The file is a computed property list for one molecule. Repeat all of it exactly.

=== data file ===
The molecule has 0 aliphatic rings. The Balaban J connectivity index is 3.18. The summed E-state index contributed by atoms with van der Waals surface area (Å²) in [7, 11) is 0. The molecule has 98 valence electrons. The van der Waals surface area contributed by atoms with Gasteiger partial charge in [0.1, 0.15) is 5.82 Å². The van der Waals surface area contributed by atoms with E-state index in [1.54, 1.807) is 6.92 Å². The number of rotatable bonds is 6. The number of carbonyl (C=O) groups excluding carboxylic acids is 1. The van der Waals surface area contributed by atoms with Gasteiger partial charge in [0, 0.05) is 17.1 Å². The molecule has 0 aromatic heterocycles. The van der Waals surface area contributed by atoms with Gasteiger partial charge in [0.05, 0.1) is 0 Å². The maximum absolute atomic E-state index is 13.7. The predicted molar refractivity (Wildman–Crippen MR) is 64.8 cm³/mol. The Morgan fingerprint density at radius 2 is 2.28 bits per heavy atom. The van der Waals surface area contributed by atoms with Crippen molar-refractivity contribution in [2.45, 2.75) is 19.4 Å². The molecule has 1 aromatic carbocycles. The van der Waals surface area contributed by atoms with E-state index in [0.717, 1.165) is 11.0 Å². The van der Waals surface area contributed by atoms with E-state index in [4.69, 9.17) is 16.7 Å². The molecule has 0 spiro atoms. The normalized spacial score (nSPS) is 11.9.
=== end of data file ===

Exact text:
The molecule has 0 aliphatic rings. The Balaban J connectivity index is 3.18. The summed E-state index contributed by atoms with van der Waals surface area (Å²) in [7, 11) is 0. The molecule has 98 valence electrons. The van der Waals surface area contributed by atoms with Gasteiger partial charge in [0.1, 0.15) is 5.82 Å². The van der Waals surface area contributed by atoms with E-state index in [1.54, 1.807) is 6.92 Å². The number of rotatable bonds is 6. The number of carbonyl (C=O) groups excluding carboxylic acids is 1. The van der Waals surface area contributed by atoms with Gasteiger partial charge in [0, 0.05) is 17.1 Å². The molecule has 0 aromatic heterocycles. The van der Waals surface area contributed by atoms with Gasteiger partial charge in [0.05, 0.1) is 0 Å². The maximum absolute atomic E-state index is 13.7. The predicted molar refractivity (Wildman–Crippen MR) is 64.8 cm³/mol. The Morgan fingerprint density at radius 2 is 2.28 bits per heavy atom. The van der Waals surface area contributed by atoms with Crippen molar-refractivity contribution in [2.45, 2.75) is 19.4 Å². The molecule has 1 aromatic carbocycles. The van der Waals surface area contributed by atoms with E-state index in [0.717, 1.165) is 11.0 Å². The van der Waals surface area contributed by atoms with E-state index in [4.69, 9.17) is 16.7 Å². The molecule has 0 spiro atoms. The normalized spacial score (nSPS) is 11.9.